Ordinary Day

Just an ordinary day–

A day of class, and work, and life.

A clear blue morning in crisp fall, shattered by airplanes piercing the sky.

Rocking babies, listening to the news.

Numb.

Scared.

That evening I sat at home, eating ice cream out of the carton, listening to the anchormen who knew no more than I did.

The skies were quiet, and the children at work built towers from blocks and flew their plastic planes into them.

Every house displayed a flag, every church had its doors opened.

The blood banks were filled with people wanting to do something.

Images seared into our minds– towers burning, planes bent and destroyed, candles shining.

Our leaders stood in Washington for all to see and sang “God bless America.”

We prayed, and we held hands, and we were silent.

We became one in our fear, in our courage, in our love of this country.

They would not see us tremble.

They would look at us, and see our unity, and our resolve, and they would tremble.

 

Today another ordinary day–

A day of home, and work, and life.

Today I dropped my own baby off in the same room where eight years ago I sat, rocking and listening and fearing.

In the mundane routine of another Friday, I remember.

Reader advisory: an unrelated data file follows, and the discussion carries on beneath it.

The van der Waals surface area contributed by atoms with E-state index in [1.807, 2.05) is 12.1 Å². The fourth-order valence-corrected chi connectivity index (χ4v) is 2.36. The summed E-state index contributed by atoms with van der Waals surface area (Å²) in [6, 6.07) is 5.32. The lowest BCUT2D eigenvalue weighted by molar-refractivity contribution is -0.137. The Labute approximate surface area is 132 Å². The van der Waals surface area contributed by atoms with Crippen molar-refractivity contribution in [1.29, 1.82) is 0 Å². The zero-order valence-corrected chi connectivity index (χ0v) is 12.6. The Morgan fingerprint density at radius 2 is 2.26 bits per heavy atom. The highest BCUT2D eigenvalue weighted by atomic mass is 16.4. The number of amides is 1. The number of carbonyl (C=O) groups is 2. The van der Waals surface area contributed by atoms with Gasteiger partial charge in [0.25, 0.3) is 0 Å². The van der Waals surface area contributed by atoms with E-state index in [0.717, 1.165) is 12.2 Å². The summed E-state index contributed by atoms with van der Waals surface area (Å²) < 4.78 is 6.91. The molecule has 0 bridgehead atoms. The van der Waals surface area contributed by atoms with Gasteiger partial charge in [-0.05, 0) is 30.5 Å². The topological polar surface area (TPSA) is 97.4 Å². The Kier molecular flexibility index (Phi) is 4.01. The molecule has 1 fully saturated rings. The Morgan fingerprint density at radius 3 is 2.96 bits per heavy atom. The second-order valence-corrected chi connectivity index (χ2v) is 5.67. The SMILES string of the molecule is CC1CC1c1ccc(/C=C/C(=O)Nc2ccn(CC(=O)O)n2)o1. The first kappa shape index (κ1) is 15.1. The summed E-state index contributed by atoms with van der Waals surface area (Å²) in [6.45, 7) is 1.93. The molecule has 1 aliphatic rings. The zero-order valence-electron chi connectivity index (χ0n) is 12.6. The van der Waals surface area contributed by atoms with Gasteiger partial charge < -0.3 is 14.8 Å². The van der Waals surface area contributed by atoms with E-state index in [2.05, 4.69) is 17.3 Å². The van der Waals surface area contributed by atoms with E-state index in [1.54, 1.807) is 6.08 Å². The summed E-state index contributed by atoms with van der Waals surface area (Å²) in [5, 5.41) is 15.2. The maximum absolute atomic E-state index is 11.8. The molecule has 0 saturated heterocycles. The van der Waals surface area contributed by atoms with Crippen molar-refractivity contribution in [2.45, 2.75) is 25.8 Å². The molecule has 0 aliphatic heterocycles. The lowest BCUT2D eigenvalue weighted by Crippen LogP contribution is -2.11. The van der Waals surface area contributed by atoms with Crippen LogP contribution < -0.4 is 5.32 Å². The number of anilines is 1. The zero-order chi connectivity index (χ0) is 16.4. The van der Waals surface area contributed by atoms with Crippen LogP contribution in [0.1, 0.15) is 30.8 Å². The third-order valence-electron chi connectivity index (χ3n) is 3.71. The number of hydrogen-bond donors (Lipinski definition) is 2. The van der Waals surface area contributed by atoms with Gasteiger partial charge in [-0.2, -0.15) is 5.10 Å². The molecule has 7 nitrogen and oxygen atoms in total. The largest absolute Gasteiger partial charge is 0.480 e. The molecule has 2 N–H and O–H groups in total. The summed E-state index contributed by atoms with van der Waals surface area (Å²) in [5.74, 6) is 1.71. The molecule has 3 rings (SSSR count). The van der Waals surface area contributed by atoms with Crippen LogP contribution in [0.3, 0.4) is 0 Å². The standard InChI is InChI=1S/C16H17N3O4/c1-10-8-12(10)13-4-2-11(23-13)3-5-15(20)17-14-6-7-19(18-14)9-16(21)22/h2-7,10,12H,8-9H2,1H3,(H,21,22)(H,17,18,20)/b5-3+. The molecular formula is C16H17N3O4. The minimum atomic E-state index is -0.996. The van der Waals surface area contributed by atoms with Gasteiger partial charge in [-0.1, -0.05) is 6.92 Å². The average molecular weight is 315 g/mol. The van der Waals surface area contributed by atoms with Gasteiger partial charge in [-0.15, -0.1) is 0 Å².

In the simple tasks of feeding my children, of ironing and washing and folding, I remember.

In the driving, I remember the long lines at the gas pump that day.

In the hearing, I remember the silent sky.

In the hoopla of a big football weekend, I remember the night when the churches opened their doors and people lit candles and mourned.

I fly my flag, and I wear my team colors, and I read my blogs and change diapers and make coffee.

And I never, ever forget.

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9 thoughts on “Ordinary Day

  1. I remember the long lines at the gas station that day. I remember I was helping Jenny May push her car to the station because it ran out of gas, and we had to push it in this line that wrapped down the street, and the gas stations had jacked the prices way up.

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